The western diet (or daily dietary intake) has changed over the last quarter century which somehow got translated to less developed countries as something aspirational. Do we laugh or cry at such an interesting yet understandable development.
There’s no need to name names, because we all know who they are! Instead let’s ask ourselves how did saturated fat, sugar and salt products manage to become so mainstream? As a nation we’re addicted but is that due to any of the following:
Convenience: Maybe but as UK chef Gordon Ramsay demonstrated on his F-Word TV show a good wholesome meal can be cooked and served up in a matter of minutes. So its probably not a real time factor although it could be perceived time as we’re all convinced we’re too busy, busy?
Tasty: Not everyone would agree with that. Those who eat in a controlled manner probably wouldn’t finish a whole portion of any of the junk foods on offer.
Cost: Isn’t this the biggest misconceptions of all. You hear people time and again decrying the cost of fruit and vegetables and the latest national average figures, according to The Independent – 02.01.12, shows that people spend far more on takeaways and eating out than they do on fruit and vegetables.
Have we been mis-sold on the idea of easy living by somehow believing the Fast Food Outlets when they tell us how much the convenience has improved things (which on occasion is fun) but when did they become a way of life taking precedence over fresh healthy produce?
It’s quite ironic that fast-foods are so attractive to the undeveloped world when it seems more fitting for us to adopt more of the health-enhancing dietary ways of which they’re letting go.
Although we see television documentaries about malnourished children suffering in countries like Africa it doesn’t seem to stop our propensity forpoor food choices that can escalate into Western-food-related diseases, such as cancers, heart disease, diabetes and hypertension.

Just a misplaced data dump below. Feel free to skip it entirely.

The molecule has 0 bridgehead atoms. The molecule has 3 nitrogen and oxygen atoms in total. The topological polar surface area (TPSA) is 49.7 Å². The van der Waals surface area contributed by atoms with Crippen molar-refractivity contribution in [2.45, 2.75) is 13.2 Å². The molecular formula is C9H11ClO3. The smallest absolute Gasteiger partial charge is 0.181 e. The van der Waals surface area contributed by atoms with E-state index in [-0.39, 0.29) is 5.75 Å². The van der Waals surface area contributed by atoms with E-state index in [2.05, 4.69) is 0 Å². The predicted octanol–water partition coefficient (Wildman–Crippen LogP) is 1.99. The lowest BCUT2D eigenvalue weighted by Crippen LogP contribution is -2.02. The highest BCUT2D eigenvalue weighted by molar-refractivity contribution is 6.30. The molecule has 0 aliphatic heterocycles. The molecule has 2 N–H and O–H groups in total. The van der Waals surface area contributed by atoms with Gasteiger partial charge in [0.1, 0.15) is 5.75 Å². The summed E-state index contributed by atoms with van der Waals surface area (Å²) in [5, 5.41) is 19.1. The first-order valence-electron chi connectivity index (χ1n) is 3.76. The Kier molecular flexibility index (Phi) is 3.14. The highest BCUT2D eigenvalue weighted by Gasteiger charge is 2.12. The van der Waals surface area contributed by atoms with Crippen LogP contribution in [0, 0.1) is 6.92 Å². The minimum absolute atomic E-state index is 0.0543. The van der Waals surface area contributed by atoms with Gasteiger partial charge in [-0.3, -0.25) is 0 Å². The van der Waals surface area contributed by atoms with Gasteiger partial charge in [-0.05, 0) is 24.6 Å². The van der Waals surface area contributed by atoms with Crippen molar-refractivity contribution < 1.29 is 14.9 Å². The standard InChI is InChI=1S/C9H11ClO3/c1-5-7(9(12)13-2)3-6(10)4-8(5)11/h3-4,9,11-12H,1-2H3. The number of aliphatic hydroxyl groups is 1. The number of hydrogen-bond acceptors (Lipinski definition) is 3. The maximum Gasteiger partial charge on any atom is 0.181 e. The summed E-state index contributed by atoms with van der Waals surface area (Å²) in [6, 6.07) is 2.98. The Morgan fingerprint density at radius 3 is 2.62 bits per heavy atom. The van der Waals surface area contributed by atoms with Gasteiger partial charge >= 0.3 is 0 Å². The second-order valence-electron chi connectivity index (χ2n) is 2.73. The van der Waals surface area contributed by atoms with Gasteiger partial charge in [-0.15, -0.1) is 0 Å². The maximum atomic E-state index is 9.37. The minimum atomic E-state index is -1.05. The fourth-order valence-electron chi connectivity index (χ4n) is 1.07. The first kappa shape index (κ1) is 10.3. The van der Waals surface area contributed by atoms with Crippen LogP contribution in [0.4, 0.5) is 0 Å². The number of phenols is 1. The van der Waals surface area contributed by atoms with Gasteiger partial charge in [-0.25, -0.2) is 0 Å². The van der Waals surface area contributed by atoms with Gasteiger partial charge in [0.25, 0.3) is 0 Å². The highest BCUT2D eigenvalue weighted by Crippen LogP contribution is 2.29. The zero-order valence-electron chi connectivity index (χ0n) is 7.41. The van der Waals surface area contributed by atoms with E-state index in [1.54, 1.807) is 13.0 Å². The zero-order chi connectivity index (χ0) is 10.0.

Is It All About Perception?
In the eyes of a speedily growing economy steered by its next generation the opening of a newly arrived western fast-food outlet seems decadent, a must-have mark of success.
But more importantly this pattern gives scientists some vital statistics when it comes to comparing both sets of eating-habits, where older generations maintain (their dyed-in-the-wool healthier choices), as opposed to the predictable ascendency found in a stress (and obesity) based lifestyle as it begins to have it’s own impact as soaring healthcare costs represent just one form of casualty, to say nothing of the reduced quality-of-life endured by health sufferers.
There’s such an imbalance in all of the above examples, yet none of these systems appears to have it quite right, what do you think is missing, is it educational, economic or social? Or have you got other ideas, please leave a comment, I’d like to hear your thoughts.
Looking at world history it’s clear that obesity has directly resulted in the earlier named conditions, but are we looking in the right places? With all I’m learning in META-Medicine it wouldn’t surprise me to discover that lifestyle is what lurks behind these diet-related health conditions and likely to be turned towards to release some of our everyday stresses. META-Medicine views our poor eating as more of a symptom (in the sympathetic stress phase) of the disease process, as stress automatically requires quick-release energy giving foods during the stress phase. So which comes first the chicken or the egg … which is a topic for another day.
Of course the way we eat fast-foods by their very nature encourages us to scoff because they’ve such a lack of nutritional content which is what the body really craves, and is why empty calorie products leave us wanting more and thus eating more.